GLOBAL leaders flew back to their home countries yesterday to face up to the twin risks of high unemployment and rising inflation that marked the World Economic Forum (WEF) in Davos last week.
The conference tried to sound an optimistic note, with trade between emerging markets flourishing and advanced economies coming out of recession, but many of the keynote speakers were forced to make reactive speeches in light of global threats.
German Chancellor Angela Merkel and French President Nicolas Sarkozy teamed up to defend the euro, with Merkel declaring on Friday: “If the euro fails, Europe will fail.”
Merkel also indicated support for Sarkozy’s calls earlier in the week for more regulation of commodity markets due to price inflation: “The volatility of commodity prices is not only dangerous for those who sell them but those who buy them,” she said.
Meanwhile, Prime Minister David Cameron had to defend the coalition’s ambitious cuts programme after economists at the WEF said that the UK was already in a double-dip recession.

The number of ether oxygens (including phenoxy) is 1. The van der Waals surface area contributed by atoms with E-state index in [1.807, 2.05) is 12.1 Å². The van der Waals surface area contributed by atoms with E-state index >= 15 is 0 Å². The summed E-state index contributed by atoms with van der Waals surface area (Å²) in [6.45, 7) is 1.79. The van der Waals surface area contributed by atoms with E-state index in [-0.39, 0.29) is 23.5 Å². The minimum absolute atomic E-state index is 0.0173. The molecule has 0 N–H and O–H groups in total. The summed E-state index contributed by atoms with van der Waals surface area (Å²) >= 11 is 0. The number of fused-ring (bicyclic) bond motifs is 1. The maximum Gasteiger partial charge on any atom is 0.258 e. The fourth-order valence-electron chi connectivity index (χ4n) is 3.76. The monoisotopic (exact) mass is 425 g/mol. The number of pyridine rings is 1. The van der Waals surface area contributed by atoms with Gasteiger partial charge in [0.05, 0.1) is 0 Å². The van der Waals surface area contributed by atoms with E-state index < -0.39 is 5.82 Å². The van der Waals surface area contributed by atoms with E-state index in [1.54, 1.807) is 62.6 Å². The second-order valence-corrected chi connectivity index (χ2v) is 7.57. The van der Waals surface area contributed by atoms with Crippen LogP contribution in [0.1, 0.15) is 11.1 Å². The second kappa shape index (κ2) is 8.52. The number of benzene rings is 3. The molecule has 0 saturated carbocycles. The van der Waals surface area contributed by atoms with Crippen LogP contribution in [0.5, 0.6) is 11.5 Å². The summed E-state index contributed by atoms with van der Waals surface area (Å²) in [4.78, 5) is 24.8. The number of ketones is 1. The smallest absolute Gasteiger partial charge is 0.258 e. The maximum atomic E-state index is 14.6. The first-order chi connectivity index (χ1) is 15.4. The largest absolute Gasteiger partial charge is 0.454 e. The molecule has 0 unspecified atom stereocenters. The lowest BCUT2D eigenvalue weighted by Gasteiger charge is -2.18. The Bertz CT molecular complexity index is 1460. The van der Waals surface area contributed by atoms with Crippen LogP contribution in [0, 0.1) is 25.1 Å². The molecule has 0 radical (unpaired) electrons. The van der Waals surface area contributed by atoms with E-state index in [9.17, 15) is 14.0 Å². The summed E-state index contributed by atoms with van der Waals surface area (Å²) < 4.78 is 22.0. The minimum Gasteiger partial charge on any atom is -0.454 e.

The spectre of unemployment also loomed large, with protests in Egypt and Tunisia underscoring the threat of civil unrest if leaders fail to address the problem of young, economically marginalised populations. Overall unemployment is estimated at nine per cent but among young people it is thought to be much higher.
The Egyptian finance minister Youssef Boutros-Ghali was forced to cancel a planned appearance at a breakfast meeting due to the riots, with the issue of youth unemployment in the Mahgreb being raised in his absence.
And adding to leaders’ woes was the prospect of rising inflation due to quantitative easing. “Money is gradually becoming not worth the paper it’s printed on,” said China Investment Corporation president Gao Xiqing.